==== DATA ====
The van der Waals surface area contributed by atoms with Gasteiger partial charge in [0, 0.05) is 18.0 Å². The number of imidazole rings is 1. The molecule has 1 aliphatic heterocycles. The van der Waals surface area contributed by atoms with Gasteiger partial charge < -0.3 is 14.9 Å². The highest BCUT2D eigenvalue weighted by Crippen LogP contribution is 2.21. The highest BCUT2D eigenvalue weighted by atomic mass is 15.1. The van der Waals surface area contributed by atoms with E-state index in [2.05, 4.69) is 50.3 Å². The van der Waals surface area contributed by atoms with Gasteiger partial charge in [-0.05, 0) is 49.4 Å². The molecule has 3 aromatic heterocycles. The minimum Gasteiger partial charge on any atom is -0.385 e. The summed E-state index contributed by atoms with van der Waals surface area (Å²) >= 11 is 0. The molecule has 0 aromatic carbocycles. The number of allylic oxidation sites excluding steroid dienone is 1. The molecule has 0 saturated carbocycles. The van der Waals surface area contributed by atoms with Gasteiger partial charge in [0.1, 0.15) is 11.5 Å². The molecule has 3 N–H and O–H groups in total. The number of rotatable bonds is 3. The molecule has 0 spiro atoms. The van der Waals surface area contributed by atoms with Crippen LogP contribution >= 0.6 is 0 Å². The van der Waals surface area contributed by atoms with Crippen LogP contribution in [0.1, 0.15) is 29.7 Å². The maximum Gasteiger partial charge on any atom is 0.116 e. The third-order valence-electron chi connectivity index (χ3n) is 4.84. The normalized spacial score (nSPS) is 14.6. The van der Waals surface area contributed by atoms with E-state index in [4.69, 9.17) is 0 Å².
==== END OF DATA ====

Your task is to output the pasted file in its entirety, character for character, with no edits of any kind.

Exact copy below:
The van der Waals surface area contributed by atoms with Gasteiger partial charge in [0, 0.05) is 18.0 Å². The number of imidazole rings is 1. The molecule has 1 aliphatic heterocycles. The van der Waals surface area contributed by atoms with Gasteiger partial charge < -0.3 is 14.9 Å². The highest BCUT2D eigenvalue weighted by Crippen LogP contribution is 2.21. The highest BCUT2D eigenvalue weighted by atomic mass is 15.1. The van der Waals surface area contributed by atoms with E-state index in [2.05, 4.69) is 50.3 Å². The van der Waals surface area contributed by atoms with Gasteiger partial charge in [-0.05, 0) is 49.4 Å². The molecule has 3 aromatic heterocycles. The minimum Gasteiger partial charge on any atom is -0.385 e. The summed E-state index contributed by atoms with van der Waals surface area (Å²) >= 11 is 0. The molecule has 0 aromatic carbocycles. The number of allylic oxidation sites excluding steroid dienone is 1. The molecule has 0 saturated carbocycles. The van der Waals surface area contributed by atoms with Gasteiger partial charge in [0.1, 0.15) is 11.5 Å². The molecule has 3 N–H and O–H groups in total. The number of rotatable bonds is 3. The molecule has 0 spiro atoms. The van der Waals surface area contributed by atoms with Crippen LogP contribution >= 0.6 is 0 Å². The van der Waals surface area contributed by atoms with Crippen LogP contribution in [0.1, 0.15) is 29.7 Å². The maximum Gasteiger partial charge on any atom is 0.116 e. The third-order valence-electron chi connectivity index (χ3n) is 4.84. The normalized spacial score (nSPS) is 14.6. The van der Waals surface area contributed by atoms with E-state index in [4.69, 9.17) is 0 Å².